There were 107 students in the hallway at the time, and those who did not react quickly enough, or who were too scared and shocked to understand what was happening, were thrown down and handcuffed.
A police dog sniffed residue on 12 book bags but found no drugs. Despite the failure to produce marijuana, principal George McCrackin, who launched the raid, said he would “utilize whatever forces that I deem necessary” to keep drugs out of the school. McCrackin had talked with police about what he called a growing drug problem at the school.
Lt.?Dave Aarons of the Goose Creek Police Department told the Times and Democrat that he watched school surveillance tapes (recorded on the 70 cameras McCrackin uses to spy on his students) from four days that showed students congregating under cameras, walking into a bathroom with different students and coming out moments later.
McCrackin denied the raid was excessive, even though the 2,700-student school has never had a reputation for drugs or crime, and went on to say: “I’m sure it was an inconvenience to those individuals who were on that hallway. But I think there’s a valuable experience there.”
Security camera footage of the raid was shown on national news channels a few days later. As police tried to calm the growing media storm, state investigators began probing into their actions.
After watching the tape of the raid, Solicitor Ralph Hoisington asked the State Law Enforcement Division (SLED) to look into possible police misconduct in the operation.
“I have serious concerns about the need for restraining students and drawing weapons,” Hoisington told the media. “I don’t want to send my child to a school and find out guns are drawn on them. I certainly don’t want them hog-tied as part of a sweeping investigation.”
Graham Boyd, director of the drug policy project for the American Civil Liberties Union (ACLU), was appalled by the raid. He said the way the search was conducted is illegal.
“You absolutely cannot bring police with guns drawn into a school,” he told The Charlotte Observer.?He said police must suspect individual students of drug activity, then any action taken must target those suspects.?He said that investigators should have called individual suspected students to the principal’s office to check their bags for marijuana.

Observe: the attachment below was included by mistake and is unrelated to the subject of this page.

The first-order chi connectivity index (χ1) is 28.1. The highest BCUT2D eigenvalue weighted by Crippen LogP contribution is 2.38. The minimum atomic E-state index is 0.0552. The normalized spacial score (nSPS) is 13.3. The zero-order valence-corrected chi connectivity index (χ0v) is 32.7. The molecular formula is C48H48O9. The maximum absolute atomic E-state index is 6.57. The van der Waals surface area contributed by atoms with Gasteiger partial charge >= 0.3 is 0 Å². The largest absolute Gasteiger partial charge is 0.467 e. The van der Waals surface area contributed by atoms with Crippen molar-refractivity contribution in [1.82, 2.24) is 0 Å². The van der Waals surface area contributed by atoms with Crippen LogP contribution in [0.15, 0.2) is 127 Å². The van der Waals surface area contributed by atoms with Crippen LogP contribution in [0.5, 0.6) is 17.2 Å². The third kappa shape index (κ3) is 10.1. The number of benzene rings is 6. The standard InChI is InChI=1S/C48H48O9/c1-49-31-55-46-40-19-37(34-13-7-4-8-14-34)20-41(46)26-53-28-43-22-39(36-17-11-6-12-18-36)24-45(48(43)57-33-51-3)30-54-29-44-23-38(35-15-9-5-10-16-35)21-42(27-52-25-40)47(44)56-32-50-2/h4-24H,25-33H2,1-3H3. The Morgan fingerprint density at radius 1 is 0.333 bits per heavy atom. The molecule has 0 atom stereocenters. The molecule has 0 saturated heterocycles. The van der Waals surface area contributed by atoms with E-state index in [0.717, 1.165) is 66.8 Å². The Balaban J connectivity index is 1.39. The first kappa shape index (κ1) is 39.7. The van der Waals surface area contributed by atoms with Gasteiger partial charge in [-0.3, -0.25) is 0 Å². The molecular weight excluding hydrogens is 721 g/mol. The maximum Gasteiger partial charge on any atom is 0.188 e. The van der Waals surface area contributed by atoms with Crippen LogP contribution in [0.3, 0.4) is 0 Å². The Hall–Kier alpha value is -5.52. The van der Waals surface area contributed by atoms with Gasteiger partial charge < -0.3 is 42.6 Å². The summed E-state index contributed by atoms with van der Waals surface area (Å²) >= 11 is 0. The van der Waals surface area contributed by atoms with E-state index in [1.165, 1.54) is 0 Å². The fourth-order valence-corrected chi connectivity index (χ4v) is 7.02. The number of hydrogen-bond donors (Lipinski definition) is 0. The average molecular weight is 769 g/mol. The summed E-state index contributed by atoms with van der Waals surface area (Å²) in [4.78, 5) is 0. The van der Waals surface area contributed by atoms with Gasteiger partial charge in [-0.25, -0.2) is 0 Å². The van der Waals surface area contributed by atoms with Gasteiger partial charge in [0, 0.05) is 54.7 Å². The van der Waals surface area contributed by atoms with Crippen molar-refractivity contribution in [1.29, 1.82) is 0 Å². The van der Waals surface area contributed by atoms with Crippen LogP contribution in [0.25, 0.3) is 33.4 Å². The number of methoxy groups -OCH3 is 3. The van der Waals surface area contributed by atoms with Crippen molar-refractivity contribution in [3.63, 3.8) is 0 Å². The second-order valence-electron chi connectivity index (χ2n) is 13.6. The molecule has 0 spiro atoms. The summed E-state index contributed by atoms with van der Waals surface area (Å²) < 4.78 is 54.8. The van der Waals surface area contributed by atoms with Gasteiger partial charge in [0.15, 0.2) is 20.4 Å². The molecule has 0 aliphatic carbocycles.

The ACLU isn’t the only organization concerned about the raid. Students for Sensible Drug Policy (SSDP) national director Darrell Rogers called the raid a “graphic and disturbing example of the increasing criminalization of students.”
He said what SSDP wants to do is “provide a voice to help students speak more loudly and clearly to defend themselves and their rights. We are there to support the efforts of students and their families, and we will be working with other drug reform and civil rights groups to highlight this outrage.”
Civil rights activist Reverend Jesse Jackson, concerned about the racism implicit in the raid, showed up during a four-day visit to lead a protest march. “The South deserves better than this.?These images and events keep us in a gutter,” said the Reverend.
The National Youth Rights Organization also got involved.?”What the police and principal conspired to do and carried out was a scene out of Iraq, not South Carolina,” said Alex Koroknay-Palicz, president of the group.?”Students are treated as second class citizens. The Supreme Court used to say the Constitution didn’t stop at the schoolhouse door, but now everything is reversed.”
Conversely, many people in the community supported the police raid and principal McCrackin. A group of Stratford teachers held signs for McCrackin as vehicles honked for 50 minutes. This display came after James Gallman, head of the state chapter of the National Association for the Advancement of Colored People (NAACP), requested that the Berkeley County School Board dismiss McCrackin for inviting police into the school.
“The search seems to have been conducted in a part of the school frequented by African-American students who ride buses to school,” the state NAACP chapter said in a news release.
War on students
The Stratford incident is only one example of the ongoing escalation of raids, searches and school lockdowns across North America.
? School districts in Ontario and South Carolina have recently decided to purchase their own drug dogs, to be regularly used from the elementary level on up.
? Canadian police have agreements in place to do regular, random dog searches in British Columbia, Ontario, Alberta and the Yukon, with other Canadian provinces moving in the same direction.
? Students in American schools have been suspended for things like taking Motrin for menstrual cramps and sharing an asthma inhaler in an emergency. A third-grade student in Alabama was suspended for five days in January 2003, because he took a multi-vitamin pill with his lunch.
? The Rhode Island Police Department announced in December 2003 that they would begin periodic lockdowns at a local high school, using drug-sniffing dogs while students are sealed in classrooms.
? A mother is threatening a lawsuit against her daughter’s Texas high school, after the assistant principal searched her 14-year-old for marijuana.
On December 11, 2003, the assistant principal personally searched 12 students, based on information from an unnamed informant. The plaintiff’s daughter claims she and other female students were “groped” as the assistant principal searched under their shirts.
No marijuana or other drugs were found. School officials have refused to release the name of the informant or the assistant principal.
Just say NO to drug testing